By Dan Slavin, Codebroker
New research confirms that millennials prefer using their phones for everything but making phone calls. Now numbering at 80 million, this group comprises a quarter of the US population. Businesses in every sector are looking for ways to win their hearts and minds. A survey conducted by OpenMarket showed that when given the choice between texting or calling, 75 percent of millennials would rather lose the ability to talk than sacrifice texting. They find texts more convenient and less intrusive than talking on the phone.
A vast majority of respondents in the survey say they love getting texts and warmly welcome the SMS marketing messages sent by retailers and vendors. But businesses aren’t taking full advantage of this affinity for the texted word. The same survey claimed that only 30 percent of millennials are receiving texts from companies they do business with regularly. That leaves plenty of room for clever mobile marketing strategies.
Given the extreme attachment to text interactions, are businesses fully exploiting this dopamine-rich mobile channel for all its potential? It seems like we are just beginning to tap into this promising channel. Today text message marketing is being used mostly by retailers and banks for such things as:
- Promotions via mobile coupons
- Loyalty program signups
- Routine appointment reminders
- Delivery notifications
- Payment confirmations
- Dual-factor authentication
- Fraud alerts from credit card use
- Customer feedback surveys
Assuming that consumers are willing to opt-in to receive texts from businesses, what are some other likely strategies for SMS marketing and engagement? A look at four industries shows plenty of potential room for options.
Retailers already know there is no better way to announce a product sale or make promotional offers than via SMS marketing. In-store specials, especially impromptu “on the spot” sales lasting just a few hours or a limited number of days, can be made via SMS. Digital coupons can be delivered instantly; just flash the phone to redeem. Letting a customer know their favorite item on back-order is now in stock or that their special order has arrived is a natural fit for SMS.
Retailers can also steal the playbook from Walgreens and other pharmacies that have been at the SMS forefront. Pickup and refill reminders, seasonal wellness offers like flu shots are common text applications. Retailers that stage special events like fund raisers or storewide clearance sales can use text to get the word out.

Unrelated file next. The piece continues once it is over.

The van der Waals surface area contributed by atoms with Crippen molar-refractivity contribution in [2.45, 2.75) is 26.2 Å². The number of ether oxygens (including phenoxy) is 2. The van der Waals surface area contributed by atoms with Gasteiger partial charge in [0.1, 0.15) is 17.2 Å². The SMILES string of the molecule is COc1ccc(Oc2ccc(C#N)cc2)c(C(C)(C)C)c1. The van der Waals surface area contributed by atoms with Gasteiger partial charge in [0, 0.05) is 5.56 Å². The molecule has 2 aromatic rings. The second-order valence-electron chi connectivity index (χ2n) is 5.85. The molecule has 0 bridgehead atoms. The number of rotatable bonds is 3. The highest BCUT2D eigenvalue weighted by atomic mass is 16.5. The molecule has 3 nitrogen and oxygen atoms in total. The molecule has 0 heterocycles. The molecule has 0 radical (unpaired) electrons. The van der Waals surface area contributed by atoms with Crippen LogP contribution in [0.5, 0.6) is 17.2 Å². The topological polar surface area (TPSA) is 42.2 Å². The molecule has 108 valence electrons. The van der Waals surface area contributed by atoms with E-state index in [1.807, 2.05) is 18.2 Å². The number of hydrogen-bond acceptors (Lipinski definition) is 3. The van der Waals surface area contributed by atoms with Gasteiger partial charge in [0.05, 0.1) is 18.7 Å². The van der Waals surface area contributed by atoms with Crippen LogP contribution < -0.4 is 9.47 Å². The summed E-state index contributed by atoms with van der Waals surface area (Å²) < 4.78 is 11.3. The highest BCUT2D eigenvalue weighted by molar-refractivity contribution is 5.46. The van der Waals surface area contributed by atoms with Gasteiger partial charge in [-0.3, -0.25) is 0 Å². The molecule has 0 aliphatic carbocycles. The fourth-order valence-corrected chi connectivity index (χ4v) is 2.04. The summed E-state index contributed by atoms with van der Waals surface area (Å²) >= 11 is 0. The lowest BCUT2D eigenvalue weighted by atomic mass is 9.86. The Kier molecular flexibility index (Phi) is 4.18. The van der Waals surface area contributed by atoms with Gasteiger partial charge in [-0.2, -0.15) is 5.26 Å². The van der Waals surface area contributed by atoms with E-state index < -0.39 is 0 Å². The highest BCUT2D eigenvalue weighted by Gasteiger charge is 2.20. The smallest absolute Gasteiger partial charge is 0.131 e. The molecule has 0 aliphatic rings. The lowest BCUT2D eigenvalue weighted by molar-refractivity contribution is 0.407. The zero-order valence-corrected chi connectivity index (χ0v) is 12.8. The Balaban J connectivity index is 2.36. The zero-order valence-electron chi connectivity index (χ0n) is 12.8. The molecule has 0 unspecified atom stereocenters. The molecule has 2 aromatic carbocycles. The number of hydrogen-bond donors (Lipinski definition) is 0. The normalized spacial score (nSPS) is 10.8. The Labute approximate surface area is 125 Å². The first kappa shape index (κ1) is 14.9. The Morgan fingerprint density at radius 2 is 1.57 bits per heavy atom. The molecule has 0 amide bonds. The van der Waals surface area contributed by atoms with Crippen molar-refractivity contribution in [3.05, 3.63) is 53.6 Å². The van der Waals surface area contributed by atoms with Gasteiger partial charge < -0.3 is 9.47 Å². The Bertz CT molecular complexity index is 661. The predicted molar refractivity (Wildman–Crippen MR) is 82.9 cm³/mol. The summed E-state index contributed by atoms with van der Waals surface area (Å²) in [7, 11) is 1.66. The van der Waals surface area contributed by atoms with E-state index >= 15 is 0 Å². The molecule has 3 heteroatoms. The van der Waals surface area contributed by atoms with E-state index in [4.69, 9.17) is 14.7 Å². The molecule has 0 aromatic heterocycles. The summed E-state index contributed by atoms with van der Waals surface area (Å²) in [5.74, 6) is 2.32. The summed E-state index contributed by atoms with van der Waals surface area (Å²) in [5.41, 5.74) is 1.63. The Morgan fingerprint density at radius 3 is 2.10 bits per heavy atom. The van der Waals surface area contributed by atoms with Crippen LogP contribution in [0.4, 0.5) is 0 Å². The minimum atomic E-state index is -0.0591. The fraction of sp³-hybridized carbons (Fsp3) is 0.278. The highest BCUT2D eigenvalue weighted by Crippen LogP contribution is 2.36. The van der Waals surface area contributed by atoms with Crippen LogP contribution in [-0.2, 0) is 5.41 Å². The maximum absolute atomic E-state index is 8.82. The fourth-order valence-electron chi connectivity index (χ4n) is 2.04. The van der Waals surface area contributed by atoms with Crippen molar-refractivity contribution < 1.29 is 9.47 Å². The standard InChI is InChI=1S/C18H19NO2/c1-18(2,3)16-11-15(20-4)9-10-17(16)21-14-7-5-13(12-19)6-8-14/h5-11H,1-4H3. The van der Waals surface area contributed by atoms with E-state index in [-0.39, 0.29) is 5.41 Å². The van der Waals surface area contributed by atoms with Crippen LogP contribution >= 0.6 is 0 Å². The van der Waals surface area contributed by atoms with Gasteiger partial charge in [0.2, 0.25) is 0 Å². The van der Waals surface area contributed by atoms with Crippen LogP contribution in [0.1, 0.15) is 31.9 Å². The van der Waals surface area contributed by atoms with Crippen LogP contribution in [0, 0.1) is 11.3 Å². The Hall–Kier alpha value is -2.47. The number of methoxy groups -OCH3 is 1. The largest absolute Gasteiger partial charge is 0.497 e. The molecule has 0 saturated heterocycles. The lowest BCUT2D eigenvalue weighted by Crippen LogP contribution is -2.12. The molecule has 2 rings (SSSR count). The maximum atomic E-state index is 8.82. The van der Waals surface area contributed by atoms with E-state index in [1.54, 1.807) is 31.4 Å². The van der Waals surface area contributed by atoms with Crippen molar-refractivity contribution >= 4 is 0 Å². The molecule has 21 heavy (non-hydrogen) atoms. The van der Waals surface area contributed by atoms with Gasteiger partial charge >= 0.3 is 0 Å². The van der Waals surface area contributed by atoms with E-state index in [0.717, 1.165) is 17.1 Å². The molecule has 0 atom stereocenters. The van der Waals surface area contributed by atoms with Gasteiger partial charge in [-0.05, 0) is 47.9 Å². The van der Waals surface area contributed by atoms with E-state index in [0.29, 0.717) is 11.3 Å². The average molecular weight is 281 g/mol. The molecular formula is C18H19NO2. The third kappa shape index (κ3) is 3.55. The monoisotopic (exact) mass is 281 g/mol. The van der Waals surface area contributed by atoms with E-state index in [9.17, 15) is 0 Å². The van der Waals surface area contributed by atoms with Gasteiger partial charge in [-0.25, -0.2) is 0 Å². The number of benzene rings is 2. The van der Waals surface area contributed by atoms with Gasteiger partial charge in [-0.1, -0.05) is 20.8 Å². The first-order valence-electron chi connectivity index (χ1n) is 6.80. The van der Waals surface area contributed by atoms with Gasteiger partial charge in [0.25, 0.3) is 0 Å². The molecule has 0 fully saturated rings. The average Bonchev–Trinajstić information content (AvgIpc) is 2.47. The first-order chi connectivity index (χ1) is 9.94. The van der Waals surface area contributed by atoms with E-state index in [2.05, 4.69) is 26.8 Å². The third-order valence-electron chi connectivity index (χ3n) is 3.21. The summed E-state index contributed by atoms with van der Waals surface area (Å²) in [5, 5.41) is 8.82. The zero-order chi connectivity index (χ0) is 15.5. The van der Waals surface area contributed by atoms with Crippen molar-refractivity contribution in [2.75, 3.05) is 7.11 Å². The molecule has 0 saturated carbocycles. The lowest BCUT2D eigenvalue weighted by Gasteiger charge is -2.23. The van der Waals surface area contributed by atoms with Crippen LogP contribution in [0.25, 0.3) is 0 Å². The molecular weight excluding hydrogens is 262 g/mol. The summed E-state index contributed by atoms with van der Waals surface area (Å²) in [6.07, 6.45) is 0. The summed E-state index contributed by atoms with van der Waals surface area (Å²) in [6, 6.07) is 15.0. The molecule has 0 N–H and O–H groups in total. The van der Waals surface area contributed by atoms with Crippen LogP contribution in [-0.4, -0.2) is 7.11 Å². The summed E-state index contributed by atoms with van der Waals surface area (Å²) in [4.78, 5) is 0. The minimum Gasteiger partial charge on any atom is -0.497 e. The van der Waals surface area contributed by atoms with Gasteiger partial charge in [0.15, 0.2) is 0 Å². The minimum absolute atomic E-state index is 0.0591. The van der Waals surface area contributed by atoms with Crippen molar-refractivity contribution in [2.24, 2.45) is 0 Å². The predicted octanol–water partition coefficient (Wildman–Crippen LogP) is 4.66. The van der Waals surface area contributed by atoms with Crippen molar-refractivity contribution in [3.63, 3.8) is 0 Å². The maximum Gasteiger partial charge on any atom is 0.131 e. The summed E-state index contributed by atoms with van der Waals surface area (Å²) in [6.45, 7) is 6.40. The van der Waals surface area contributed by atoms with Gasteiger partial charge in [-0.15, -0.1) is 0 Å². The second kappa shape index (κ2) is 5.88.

The hospitality industry has a limited number of rooms at any one time. This makes SMS marketing and outreach particularly affordable for them. Because hotels generally have their guests’ mobile numbers, they have the opportunity to easily be in contact and can for example send a text message to all guests in advance of their arrival, with a reminder of check in time, and for an added bonus, a link to book a dinner table. Savvy establishments can include links to review sites like TripAdvisor or Yelp, or can include a mobile coupon offer for their next stay.
Rather than passing out a buzzer nobody really likes to carry and limit mobility, restaurants in malls can let their waitlisted customers keep shopping until their table is ready by using SMS. Restaurants can also build text marketing lists to announce new menu items or daily specials, stoking interest in the brand and driving traffic.
In industries with a high volume of complaints like cable services, a single customer service representative can use SMS to send out alerts for a host of services. For example, the cable provider could text the serviceman’s arrival time, notifications of service outages could be texted before the avalanche of angry phone calls arrive. Status updates and instructions to “reboot the modem by switching it off” could avoid a lot of irritated customers and unnecessary phone calls.
Whatever the industry, the number of mobile marketing strategies and text message engagement activities are limitless. Like the current crop of political candidates running for office, businesses too should make it easier (and more obvious) for customers to opt-in by simply posting the short code and calls to action wherever they do business.
About the Author: Dan Slavin is CEO and co-founder of CodeBroker, a leading provider of mobile marketing solutions that help retailers convert shoppers into buyers. He was CEO of Framework Technologies, VP of Open Market, and CEO of International Testing Services. He earned a BS in Electrical Engineering from Yale and an MBA from Harvard. His articles have appeared in Chain Store Age, Retail Customer Experience, Retailing Today, and Street Fight. You can reach him at firstname.lastname@example.org.